FDA Orders Surgical Mesh Manufacturers to Study Risks
Posted 05 January 2012 | By
The US Food and Drug Administration (FDA) issued a safety communication yesterday warning consumers about problems associated with surgical mesh implants and ordering manufacturers of the devices to conduct new studies in light of those safety concerns.
The mesh, used to treat pelvic organ prolapse and stress urinary incontinence, has been associated with pain, infections, urinary problems, bleeding and discomfort.
FDA said that it has received more than 1,500 adverse event reports related to the use of the mesh for pelvic organ prolapse repair between 2008 and 2010-a 500% increase over ADEs received between 2005 and 2007.
The studies proposed by the FDA would follow patients for approximately three years to better assess the risks associated with the devices, said FDA Center for Devices and Radiological Health Deputy Director for Science Bill Maisel, MD.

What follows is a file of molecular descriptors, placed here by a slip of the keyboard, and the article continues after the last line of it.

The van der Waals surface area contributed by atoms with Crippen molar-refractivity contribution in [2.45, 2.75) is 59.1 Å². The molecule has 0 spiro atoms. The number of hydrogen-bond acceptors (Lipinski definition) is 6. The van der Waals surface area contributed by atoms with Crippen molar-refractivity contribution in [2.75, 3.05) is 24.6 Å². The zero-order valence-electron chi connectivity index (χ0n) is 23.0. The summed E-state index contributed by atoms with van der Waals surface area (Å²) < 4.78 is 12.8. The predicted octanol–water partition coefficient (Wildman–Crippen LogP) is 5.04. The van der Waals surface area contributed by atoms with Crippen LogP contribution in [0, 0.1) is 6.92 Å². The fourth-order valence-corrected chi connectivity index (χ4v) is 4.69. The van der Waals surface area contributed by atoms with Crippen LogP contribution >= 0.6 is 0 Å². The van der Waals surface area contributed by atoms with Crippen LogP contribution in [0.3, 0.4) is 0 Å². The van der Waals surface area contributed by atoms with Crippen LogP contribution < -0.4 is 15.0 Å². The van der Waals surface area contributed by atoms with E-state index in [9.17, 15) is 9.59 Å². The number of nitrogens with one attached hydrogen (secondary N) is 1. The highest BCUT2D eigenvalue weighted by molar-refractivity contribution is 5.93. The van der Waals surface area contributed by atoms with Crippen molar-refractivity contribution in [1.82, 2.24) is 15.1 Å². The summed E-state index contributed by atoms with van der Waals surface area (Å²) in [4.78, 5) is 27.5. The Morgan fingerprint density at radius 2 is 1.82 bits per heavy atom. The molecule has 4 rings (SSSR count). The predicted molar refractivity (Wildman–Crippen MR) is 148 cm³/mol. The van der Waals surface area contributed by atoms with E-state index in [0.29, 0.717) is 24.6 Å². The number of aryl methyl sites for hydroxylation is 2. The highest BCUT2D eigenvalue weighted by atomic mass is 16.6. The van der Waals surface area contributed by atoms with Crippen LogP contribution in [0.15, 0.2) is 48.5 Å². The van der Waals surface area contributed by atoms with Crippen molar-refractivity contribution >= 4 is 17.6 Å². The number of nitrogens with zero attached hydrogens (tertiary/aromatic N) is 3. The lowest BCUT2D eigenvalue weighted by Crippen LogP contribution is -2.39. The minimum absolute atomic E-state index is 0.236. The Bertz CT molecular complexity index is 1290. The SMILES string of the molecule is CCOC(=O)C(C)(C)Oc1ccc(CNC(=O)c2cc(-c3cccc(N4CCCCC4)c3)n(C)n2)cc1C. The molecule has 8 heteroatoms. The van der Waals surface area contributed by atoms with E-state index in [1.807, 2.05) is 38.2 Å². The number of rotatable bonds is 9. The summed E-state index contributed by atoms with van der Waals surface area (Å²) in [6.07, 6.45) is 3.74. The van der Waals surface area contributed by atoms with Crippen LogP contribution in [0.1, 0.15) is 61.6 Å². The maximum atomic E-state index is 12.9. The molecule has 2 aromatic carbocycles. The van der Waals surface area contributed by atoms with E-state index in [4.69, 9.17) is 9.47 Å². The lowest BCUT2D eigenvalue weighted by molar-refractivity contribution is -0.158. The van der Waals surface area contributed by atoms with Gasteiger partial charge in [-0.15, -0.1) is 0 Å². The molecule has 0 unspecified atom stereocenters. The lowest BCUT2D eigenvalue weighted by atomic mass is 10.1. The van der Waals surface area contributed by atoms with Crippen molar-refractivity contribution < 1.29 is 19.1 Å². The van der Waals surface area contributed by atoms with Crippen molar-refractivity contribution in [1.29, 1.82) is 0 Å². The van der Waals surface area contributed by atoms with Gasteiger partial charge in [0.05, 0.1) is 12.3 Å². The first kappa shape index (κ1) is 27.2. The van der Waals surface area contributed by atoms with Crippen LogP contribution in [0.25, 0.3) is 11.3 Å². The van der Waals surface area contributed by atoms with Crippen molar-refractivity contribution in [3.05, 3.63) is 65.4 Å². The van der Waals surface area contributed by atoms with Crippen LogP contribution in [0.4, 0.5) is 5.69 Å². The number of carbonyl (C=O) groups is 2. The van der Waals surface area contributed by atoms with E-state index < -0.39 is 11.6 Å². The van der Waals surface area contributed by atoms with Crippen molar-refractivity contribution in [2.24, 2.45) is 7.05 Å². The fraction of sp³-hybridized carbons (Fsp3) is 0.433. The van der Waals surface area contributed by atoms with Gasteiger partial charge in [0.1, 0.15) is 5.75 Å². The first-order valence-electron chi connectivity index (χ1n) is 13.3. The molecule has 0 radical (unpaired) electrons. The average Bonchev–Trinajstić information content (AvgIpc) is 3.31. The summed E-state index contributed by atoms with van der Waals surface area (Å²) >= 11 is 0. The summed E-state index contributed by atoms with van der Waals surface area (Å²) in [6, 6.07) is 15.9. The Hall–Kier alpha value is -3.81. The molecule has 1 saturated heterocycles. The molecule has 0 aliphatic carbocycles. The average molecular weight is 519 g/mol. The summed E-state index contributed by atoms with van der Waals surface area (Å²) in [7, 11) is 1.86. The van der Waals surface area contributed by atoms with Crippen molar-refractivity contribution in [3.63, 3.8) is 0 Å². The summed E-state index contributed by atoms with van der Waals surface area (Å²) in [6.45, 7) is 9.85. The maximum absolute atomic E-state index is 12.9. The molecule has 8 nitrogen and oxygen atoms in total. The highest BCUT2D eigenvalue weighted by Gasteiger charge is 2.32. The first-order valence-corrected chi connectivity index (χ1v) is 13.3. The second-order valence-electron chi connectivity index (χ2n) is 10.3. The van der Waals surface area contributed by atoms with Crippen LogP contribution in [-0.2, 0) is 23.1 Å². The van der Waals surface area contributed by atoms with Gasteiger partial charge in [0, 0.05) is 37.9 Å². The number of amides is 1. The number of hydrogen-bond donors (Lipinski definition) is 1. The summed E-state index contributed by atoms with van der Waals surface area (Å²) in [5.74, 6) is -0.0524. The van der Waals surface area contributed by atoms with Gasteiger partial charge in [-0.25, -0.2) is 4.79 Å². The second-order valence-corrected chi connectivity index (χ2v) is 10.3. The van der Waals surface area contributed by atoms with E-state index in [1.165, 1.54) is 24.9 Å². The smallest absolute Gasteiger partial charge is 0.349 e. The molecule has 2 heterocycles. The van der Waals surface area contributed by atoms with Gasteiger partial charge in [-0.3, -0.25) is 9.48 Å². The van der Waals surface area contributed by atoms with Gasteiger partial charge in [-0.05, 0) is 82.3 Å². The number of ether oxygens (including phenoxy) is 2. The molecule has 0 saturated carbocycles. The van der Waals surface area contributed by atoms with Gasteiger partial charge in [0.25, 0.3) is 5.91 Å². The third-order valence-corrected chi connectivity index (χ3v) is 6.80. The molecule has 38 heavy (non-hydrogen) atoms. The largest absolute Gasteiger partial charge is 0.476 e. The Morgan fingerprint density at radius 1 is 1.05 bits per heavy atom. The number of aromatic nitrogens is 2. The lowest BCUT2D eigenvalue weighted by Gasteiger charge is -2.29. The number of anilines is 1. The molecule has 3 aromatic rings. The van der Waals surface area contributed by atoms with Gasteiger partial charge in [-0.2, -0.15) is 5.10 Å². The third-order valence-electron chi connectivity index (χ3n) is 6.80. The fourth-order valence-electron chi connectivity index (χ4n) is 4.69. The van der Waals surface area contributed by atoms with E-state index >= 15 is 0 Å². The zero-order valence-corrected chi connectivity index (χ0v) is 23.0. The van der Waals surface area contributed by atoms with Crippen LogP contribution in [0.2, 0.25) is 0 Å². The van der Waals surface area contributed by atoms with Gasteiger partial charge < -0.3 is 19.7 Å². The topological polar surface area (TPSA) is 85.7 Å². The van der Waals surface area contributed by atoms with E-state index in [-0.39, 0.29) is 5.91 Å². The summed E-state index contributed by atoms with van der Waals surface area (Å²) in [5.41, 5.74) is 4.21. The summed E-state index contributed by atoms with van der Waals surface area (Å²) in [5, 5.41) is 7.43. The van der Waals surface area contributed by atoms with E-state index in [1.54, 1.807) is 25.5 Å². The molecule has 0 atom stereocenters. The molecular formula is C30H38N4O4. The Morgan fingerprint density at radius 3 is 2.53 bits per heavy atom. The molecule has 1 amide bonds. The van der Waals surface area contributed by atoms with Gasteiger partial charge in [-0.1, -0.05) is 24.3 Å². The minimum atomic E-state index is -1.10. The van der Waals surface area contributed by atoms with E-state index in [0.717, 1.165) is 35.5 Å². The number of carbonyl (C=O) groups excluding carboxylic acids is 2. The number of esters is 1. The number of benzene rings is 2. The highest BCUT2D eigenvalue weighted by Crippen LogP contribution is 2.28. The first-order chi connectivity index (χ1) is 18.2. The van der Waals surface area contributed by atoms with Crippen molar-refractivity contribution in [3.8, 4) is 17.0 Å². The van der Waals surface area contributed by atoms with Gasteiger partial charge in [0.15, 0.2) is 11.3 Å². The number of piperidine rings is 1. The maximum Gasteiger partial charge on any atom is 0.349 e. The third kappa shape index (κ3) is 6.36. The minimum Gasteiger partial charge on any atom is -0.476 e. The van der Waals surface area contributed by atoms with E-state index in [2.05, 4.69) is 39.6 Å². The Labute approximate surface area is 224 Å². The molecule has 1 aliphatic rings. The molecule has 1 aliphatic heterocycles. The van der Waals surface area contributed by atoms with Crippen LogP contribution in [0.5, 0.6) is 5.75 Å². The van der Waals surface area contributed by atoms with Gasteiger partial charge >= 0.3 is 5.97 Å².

The postmarket studies are a preferred option for industry, which is otherwise faced with the prospect of having the devices re-classified as a "high-risk" Class II/III device that would necessitate premarket studies. The devices are currently cleared using the FDA's 510(k) program, which only requires that the devices be found to be "substantially equivalent" to previously cleared mesh devices.